Skift Take

Fairlyne wants to help travelers resell their unwanted airline tickets, and Boddy wants to help people access gyms while they're traveling.

Series: Startups This Week

Travel Startup Funding This Week

Each week we round up travel startups that have recently received or announced funding. Please email Travel Tech Reporter Justin Dawes at [email protected] if you have funding news.

Six travel tech startups reported raising nearly $49 million this week.

>>Fairlyne, a platform reselling travel tickets, has raised $3 million in seed funding. The round was led by Speedinvest with participation from Evolem, Kima Ventures, FJ Lab, and several angel investors. 

The France-based tool, which is integrated into the tech platforms of client travel companies, allows consumers to resell otherwise non-refundable tickets. While operators in industries like sports and entertainment have been able to offer resale services, travel companies have not because of a lack of technology, the startup said. 

Besides resale, Fairlyne said its tool can help companies more easily sell unused tickets.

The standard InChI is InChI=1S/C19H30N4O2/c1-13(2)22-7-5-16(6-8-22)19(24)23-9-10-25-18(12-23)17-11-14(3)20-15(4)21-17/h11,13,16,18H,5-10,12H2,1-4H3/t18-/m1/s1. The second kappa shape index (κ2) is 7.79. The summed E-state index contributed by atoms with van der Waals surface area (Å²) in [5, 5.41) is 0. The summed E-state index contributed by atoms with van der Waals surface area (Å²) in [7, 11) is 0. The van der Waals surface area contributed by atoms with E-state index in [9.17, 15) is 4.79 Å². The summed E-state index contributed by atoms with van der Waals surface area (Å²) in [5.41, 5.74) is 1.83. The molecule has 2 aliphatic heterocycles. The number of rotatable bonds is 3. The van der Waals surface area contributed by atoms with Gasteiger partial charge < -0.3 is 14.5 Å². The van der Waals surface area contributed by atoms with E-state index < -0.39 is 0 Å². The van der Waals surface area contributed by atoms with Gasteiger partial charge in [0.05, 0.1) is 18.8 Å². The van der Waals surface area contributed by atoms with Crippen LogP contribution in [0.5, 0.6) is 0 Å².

The French low-cost railway operator Ouigo has already been using the platform, allowing consumers to resell tickets directly through the Ouigo website and app. The airline Royal Air Maroc will begin using it in the next several months.

“We realized that travel customers were willing to resell their bookings and meanwhile that no-shows represent a lucrative opportunity for travel operators — if they could offer customers who couldn’t make it the chance to resell in advance,” said Gilles de Richemond, Fairlyne co-founder and CEO, in a statement. “So, we built a platform, which can be integrated into any operators’ consumer-facing channels providing customers with a seamless resale experience. The incremental revenue from no-shows can be significant.”

The funding will go toward further developing the platform, adding new clients, and expanding into new markets including the U.S.

>>HyperGuest, a platform for connecting hotels directly with sellers, has raised $23 million in series A funding. The round was led by Lightspeed Venture Partners, with participation from Viola Ventures, Altshuler Shaham, and Thayer Ventures.

Tel Aviv-based HyperGuest said its platform enables hotels and travel suppliers to connect directly with travel sellers, such as online travel agencies, without going through intermediary distribution channels.